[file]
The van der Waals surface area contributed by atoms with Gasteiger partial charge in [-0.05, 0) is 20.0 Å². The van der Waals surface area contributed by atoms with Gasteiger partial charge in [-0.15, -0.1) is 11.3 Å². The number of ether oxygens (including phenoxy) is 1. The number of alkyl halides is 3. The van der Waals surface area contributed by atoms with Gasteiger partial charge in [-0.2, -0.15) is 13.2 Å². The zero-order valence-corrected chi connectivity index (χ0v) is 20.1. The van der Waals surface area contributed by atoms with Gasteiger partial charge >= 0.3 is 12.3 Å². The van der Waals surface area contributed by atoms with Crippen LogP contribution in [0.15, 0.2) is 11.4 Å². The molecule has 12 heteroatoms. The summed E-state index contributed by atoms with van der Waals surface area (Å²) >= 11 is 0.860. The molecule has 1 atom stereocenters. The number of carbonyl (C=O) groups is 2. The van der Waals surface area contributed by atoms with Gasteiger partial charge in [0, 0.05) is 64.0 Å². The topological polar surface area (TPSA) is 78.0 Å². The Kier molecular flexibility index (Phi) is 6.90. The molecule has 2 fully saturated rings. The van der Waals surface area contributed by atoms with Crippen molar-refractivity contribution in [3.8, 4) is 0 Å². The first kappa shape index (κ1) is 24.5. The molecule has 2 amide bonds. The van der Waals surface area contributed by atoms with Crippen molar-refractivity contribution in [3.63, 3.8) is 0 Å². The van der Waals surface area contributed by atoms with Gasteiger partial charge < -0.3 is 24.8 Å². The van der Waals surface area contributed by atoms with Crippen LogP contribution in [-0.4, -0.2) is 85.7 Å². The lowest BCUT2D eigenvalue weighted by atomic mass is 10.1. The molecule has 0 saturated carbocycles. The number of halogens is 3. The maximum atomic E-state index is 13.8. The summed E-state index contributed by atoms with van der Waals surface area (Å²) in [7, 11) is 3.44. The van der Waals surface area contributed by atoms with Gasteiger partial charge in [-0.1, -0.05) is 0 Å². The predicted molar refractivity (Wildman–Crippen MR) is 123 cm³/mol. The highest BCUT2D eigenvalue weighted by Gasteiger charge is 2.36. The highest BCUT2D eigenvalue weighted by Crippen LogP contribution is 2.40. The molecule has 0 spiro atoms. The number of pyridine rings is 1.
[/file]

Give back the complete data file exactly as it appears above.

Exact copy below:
The van der Waals surface area contributed by atoms with Gasteiger partial charge in [-0.05, 0) is 20.0 Å². The van der Waals surface area contributed by atoms with Gasteiger partial charge in [-0.15, -0.1) is 11.3 Å². The number of ether oxygens (including phenoxy) is 1. The number of alkyl halides is 3. The van der Waals surface area contributed by atoms with Gasteiger partial charge in [-0.2, -0.15) is 13.2 Å². The zero-order valence-corrected chi connectivity index (χ0v) is 20.1. The van der Waals surface area contributed by atoms with Gasteiger partial charge >= 0.3 is 12.3 Å². The van der Waals surface area contributed by atoms with Crippen LogP contribution in [0.15, 0.2) is 11.4 Å². The molecule has 12 heteroatoms. The summed E-state index contributed by atoms with van der Waals surface area (Å²) >= 11 is 0.860. The molecule has 1 atom stereocenters. The number of carbonyl (C=O) groups is 2. The van der Waals surface area contributed by atoms with Gasteiger partial charge in [0, 0.05) is 64.0 Å². The topological polar surface area (TPSA) is 78.0 Å². The Kier molecular flexibility index (Phi) is 6.90. The molecule has 2 fully saturated rings. The van der Waals surface area contributed by atoms with Crippen molar-refractivity contribution in [3.8, 4) is 0 Å². The first kappa shape index (κ1) is 24.5. The molecule has 2 amide bonds. The van der Waals surface area contributed by atoms with Crippen molar-refractivity contribution in [3.63, 3.8) is 0 Å². The van der Waals surface area contributed by atoms with Gasteiger partial charge < -0.3 is 24.8 Å². The van der Waals surface area contributed by atoms with Crippen LogP contribution in [-0.4, -0.2) is 85.7 Å². The lowest BCUT2D eigenvalue weighted by atomic mass is 10.1. The molecule has 0 saturated carbocycles. The number of halogens is 3. The maximum atomic E-state index is 13.8. The summed E-state index contributed by atoms with van der Waals surface area (Å²) in [7, 11) is 3.44. The van der Waals surface area contributed by atoms with Gasteiger partial charge in [-0.1, -0.05) is 0 Å². The predicted molar refractivity (Wildman–Crippen MR) is 123 cm³/mol. The highest BCUT2D eigenvalue weighted by Gasteiger charge is 2.36. The highest BCUT2D eigenvalue weighted by Crippen LogP contribution is 2.40. The molecule has 0 spiro atoms. The number of pyridine rings is 1.